7 Beginner Mistakes to Avoid at the Gym

7 Beginner Mistakes to Avoid at the Gym

I wish I knew these things when I started my fitness journey!!

I would have achieved my goals A LOT faster.

Instead, I wasted years not making any progress in the gym. I got frustrated, gave up for a bit, and then started again.

Making mistakes is totally normal. And the more you make the better you can get.

The key is to LEARN from your mistakes.

This article is going to help you identify some common mistake you might be making in the gym. Once you know what they are you can learn from them and make better progress towards achieving your goals.


Mistake #1: You only do cardio in the gym

If you’re not doing weight training, then you’re missing out on all the fun the gym has to offer.

It’s SO much more exciting to go to the gym and do something different each day (like legs on Monday, upper body on Tuesday), rather than doing the same mundane cardio routine.

Plus, WEIGHT TRAINING is the BEST WAY to CHANGE your BODY composition.

Whether you need to lose fat or build muscle or both.

Cardio can help you expend more energy, but if your goal is fat loss, you need to eat in a calorie deficit. Full stop. This means you can lose fat through DIET ALONE. You don’t need to do cardio at all.

You can’t get toned from your diet alone. You can’t get toned by doing cardio. To build muscle or to get toned, you need to do some form of resistance training like lifting weights.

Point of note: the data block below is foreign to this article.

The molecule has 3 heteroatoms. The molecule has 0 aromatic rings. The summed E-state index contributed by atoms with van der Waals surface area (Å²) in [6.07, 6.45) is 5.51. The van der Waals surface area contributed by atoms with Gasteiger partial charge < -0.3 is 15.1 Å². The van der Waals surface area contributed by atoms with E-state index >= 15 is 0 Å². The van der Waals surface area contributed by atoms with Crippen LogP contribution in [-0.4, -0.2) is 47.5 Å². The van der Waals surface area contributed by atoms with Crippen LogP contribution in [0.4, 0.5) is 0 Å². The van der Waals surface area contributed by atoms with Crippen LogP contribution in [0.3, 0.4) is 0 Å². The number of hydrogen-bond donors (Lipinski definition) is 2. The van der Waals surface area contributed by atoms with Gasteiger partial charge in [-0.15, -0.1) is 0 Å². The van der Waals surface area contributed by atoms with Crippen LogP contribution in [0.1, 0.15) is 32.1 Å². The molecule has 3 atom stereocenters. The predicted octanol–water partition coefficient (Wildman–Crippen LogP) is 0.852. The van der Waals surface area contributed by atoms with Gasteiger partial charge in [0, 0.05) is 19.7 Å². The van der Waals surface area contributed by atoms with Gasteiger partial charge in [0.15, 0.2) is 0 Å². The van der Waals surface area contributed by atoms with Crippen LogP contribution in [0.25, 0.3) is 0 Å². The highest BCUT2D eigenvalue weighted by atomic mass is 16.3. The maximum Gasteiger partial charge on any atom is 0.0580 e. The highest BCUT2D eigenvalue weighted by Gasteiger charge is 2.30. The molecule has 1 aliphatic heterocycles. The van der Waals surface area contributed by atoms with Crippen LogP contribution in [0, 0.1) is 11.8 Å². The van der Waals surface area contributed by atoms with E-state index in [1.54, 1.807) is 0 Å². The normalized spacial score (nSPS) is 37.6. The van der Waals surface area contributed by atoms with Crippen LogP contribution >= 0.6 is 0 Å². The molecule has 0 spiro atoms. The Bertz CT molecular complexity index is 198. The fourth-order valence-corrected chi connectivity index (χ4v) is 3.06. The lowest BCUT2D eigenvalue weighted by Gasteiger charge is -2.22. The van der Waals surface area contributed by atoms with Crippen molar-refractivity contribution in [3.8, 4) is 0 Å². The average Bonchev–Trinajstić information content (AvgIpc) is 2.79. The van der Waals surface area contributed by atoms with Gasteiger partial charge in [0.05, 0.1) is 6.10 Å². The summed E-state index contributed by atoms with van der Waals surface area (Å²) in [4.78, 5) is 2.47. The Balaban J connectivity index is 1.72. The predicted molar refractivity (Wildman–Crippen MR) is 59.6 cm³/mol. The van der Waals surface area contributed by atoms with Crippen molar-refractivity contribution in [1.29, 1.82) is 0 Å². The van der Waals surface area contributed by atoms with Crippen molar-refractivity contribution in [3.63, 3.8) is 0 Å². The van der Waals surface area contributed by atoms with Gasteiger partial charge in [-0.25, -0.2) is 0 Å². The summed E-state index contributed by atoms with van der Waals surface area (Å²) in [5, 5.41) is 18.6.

You can achieve any body composition goal by doing weight training, and controlling the amount of food you’re eating. If you’re limited for time, it makes sense that you focus on weight training at the gym!

Another thing I love about weight training is that it’s easy to prevent the body from adapting to it. The body adapts to any stimulus (for example lifting a weight or running on a treadmill) by changing (becoming stronger or fitter) so that it can better handle the stimulus next time it happens. With cardio, it gets harder to increase the stimulus on the body because you can only really run (or row or swim or whatever) faster or longer to increase the stimulus. Once your body adapts things get easier but this is when change stops happening.

If you’re too scared to use the weight section of the gym I have some tips to help you here.

Ps. Cardio is good for general health, but to really reap all the benefits, especially the mental health benefits, I would recommend getting your cardio done in nature. In our busy lives, walking or running in nature can help with recovery from attention fatigue, reduce stress and make us happier!


Mistake #2: You do your cardio before weight training

For fat loss, muscle gain, getting toned, and getting stronger, you need to put your weight training first!!

This means if you do both cardio and weights at the gym, then you need to do weights first!

You might’ve been told that you need to warm up with cardio- this is not the case at all.

Cardio is NOT the best way to warm up for a weight training session.

Doing cardio before your weights will just impede your performance during the most important part of your training. 

When you start your weight training session you want to have as much energy as possible to lift those damn weights up. Your body’s preferred source of energy for exercise is glycogen (not fat), and your body has limited stores of glycogen. So you wanna make sure you’re using glycogen for your weight training as this will improve your performance. Then, when you do your cardio you can use fat for energy. If you do your cardio first, you’ll burn through your glycogen stores leaving you with less energy for your weight session and you’ll probably find it hard to make much progress.